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countries, which many people have said to me, is really the reason why they are not able to come to some sort of resolution. he said, while the chinese prioritise, the west emphasise competition and they need to have more discussion and dialogue. thank you very much, karishma vaswani. now let's brief you on some other business stories. brexit will have a bigger economic impact on the uk than on the european union, the former head of the european central bank has told the bbc. jean—claude trichet said the break—up was "totally contrary to the new world" of large emerging economies, the likes of china and india — with single currencies and single markets. argentina's economy shrank by 4.2% in the second quarter,
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its sharpest year—on—year slowdown since 2014. the slump comes amid a damaging drought — and a currency crisis that has prompted the central bank to raise interest rates to 60% and the government to cut spending. argentina has also requested a bailout from the international monetary fund. and now what's trending in the business news this morning. 0n bloomberg, alibaba billionaire jack ma says he can't create one million us jobs after all because of the trade war. 0n cnbc, retail investors in canadian cannabis are ‘buying air,‘ analyst says. on business insider: ‘the market is betting on a bidding war‘. the fight for sky might come down to a rare sealed auction. and don't forget, let us know what you are spotting online. use #bbcthebriefing. that's it for the business briefing this hour,
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but before we go, here are the markets. a strong session, far from a strong session, farfrom hong kong, pretty flat. i will see a moment. up next — newsbriefing. a huge clean—up operation is under way after storm ali battered parts of the british isles with winds of up to 100 miles per hour. it's left two people dead in the republic of ireland and northern ireland. there've also been powercuts, overturned lorries and train cancellations. dan johnson reports. a casualty of the extreme weather which lashed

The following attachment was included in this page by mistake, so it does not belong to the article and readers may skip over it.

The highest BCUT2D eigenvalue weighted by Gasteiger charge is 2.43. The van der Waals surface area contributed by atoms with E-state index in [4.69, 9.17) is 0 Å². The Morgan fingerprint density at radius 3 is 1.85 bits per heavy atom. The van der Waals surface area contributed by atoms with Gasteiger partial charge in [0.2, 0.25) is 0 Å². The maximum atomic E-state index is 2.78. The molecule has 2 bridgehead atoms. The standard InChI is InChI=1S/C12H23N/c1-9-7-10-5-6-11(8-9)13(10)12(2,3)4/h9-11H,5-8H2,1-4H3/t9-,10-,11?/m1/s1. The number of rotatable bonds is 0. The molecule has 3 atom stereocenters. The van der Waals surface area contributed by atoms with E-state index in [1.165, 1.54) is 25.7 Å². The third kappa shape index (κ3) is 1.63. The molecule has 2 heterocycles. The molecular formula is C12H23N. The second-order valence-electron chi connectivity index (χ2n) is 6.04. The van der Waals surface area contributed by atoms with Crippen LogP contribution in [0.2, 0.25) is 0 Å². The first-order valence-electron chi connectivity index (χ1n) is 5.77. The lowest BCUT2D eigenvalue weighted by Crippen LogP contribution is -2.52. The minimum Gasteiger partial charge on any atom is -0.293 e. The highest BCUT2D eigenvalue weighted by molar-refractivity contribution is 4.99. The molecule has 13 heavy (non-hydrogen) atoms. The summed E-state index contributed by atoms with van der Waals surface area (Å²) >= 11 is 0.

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the west coast of ireland. but for pa pa but for papa hospitality tent at st andrews. falling trees crushed buildings during northern ireland's strongest ever september gailes. there were near misses the roads. this pilot trying to land in dublin thought better of it. 100 miles per hour winds brought down powerlines. there are still homes without electricity. some engineers on site can't stand up. that stopped us and delayed us from getting some of our customers back on. a woman died when this caravan was blown over a cliff on the irish coast. and then looking to northern ireland water was killed bya to northern ireland water was killed by a falling tree. storm ali made
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its mark and wins were still blowing strong. an inquiry into the disruption caused by the introduction of new train timetables in may has criticised network rail, the department of transport and the train companies involved — saying no—one took charge. hundreds of trains were cancelled on a daily basis by northern and govia thameslink. the rail regulator has highlighted a "lack of clarity" about roles and responsibilities. for those stories and more, breakfast will be coming up at 6am withjon kay and louise minchin, with the day's news, this is the briefing from bbc news. the latest headlines: britain's prime minister has asked her fellow european leaders to drop what she says are unacceptable demands over brexit. the world anti—doping agency is expected to lift its suspension of russia at a meeting in the seychelles. the us senate has given the woman who accused a supreme court nominee of sexual assault, until friday to decide if she will testify. let's look at what the global media
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is chewing on this morning. we begin with the independent, which reports on theresa may's attempts to sell brexit to eu leaders at the summit in austria. the article suggests the british prime minister is running the risk of a row from brexiteers as she tries to compromise on the irish border issue. next, we have the new york times which is warning that denuclearisation commitments made by kim jong—un during his talks this week with south korea's moonjae—in, which the us has welcomed, still fall short of what officials have demanded. let's look at bloomberg china's richest man, jack ma, has backtracked on his promise to create1 millionjobs in the us, citing the ongoing trade war between the two countries as the reason. and in time magazine, an article by amnesty international‘s secretary general outlining the problems puerto rico still faces on the first anniversary
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of the devastating hurricane maria. 0n the front page of the daily telegraph, italian prosecco exports to the uk fall for the first time in a decade but there's debate about whether that's because of brexit or if the market has simply reached its peak and tastes have changed. we are getting the weather now. jonathan is back, as promised. we won't rely on you for the weather report. definitely not. talking of the weather... the political weather in this case. whichever cliche you wa nt to in this case. whichever cliche you want to use. it is looking very dark. i feel very want to use. it is looking very dark. i feelvery sorry want to use. it is looking very dark. i feel very sorry for theresa may. she is trying to deliver something in the most difficult circumstances, trying to deliver something